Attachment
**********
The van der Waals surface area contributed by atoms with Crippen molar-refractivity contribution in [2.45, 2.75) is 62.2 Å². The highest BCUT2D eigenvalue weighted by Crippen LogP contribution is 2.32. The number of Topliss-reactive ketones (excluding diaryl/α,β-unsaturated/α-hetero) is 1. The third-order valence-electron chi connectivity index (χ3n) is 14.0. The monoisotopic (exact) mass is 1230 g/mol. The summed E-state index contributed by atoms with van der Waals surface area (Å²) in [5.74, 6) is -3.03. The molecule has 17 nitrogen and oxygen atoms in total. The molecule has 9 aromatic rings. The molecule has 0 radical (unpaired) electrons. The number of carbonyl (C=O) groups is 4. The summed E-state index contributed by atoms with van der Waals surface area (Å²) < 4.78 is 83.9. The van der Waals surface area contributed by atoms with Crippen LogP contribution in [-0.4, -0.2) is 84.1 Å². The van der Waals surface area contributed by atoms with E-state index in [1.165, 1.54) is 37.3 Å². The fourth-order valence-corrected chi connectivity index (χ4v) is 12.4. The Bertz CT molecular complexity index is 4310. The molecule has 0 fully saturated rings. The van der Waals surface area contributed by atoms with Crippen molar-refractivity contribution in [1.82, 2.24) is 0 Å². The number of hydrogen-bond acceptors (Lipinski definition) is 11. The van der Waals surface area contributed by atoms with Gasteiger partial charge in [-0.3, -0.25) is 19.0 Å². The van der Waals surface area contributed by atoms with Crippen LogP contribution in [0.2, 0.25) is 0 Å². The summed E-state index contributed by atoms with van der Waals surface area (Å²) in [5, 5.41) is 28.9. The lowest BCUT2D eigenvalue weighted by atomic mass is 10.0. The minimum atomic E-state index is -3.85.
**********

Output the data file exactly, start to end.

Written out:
The van der Waals surface area contributed by atoms with Crippen molar-refractivity contribution in [2.45, 2.75) is 62.2 Å². The highest BCUT2D eigenvalue weighted by Crippen LogP contribution is 2.32. The number of Topliss-reactive ketones (excluding diaryl/α,β-unsaturated/α-hetero) is 1. The third-order valence-electron chi connectivity index (χ3n) is 14.0. The monoisotopic (exact) mass is 1230 g/mol. The summed E-state index contributed by atoms with van der Waals surface area (Å²) in [5.74, 6) is -3.03. The molecule has 17 nitrogen and oxygen atoms in total. The molecule has 9 aromatic rings. The molecule has 0 radical (unpaired) electrons. The number of carbonyl (C=O) groups is 4. The summed E-state index contributed by atoms with van der Waals surface area (Å²) < 4.78 is 83.9. The van der Waals surface area contributed by atoms with Crippen LogP contribution in [-0.4, -0.2) is 84.1 Å². The van der Waals surface area contributed by atoms with E-state index in [1.165, 1.54) is 37.3 Å². The fourth-order valence-corrected chi connectivity index (χ4v) is 12.4. The Bertz CT molecular complexity index is 4310. The molecule has 0 fully saturated rings. The van der Waals surface area contributed by atoms with Crippen molar-refractivity contribution in [1.82, 2.24) is 0 Å². The number of hydrogen-bond acceptors (Lipinski definition) is 11. The van der Waals surface area contributed by atoms with Gasteiger partial charge in [-0.3, -0.25) is 19.0 Å². The van der Waals surface area contributed by atoms with Crippen LogP contribution in [0.2, 0.25) is 0 Å². The summed E-state index contributed by atoms with van der Waals surface area (Å²) in [5, 5.41) is 28.9. The lowest BCUT2D eigenvalue weighted by atomic mass is 10.0. The minimum atomic E-state index is -3.85.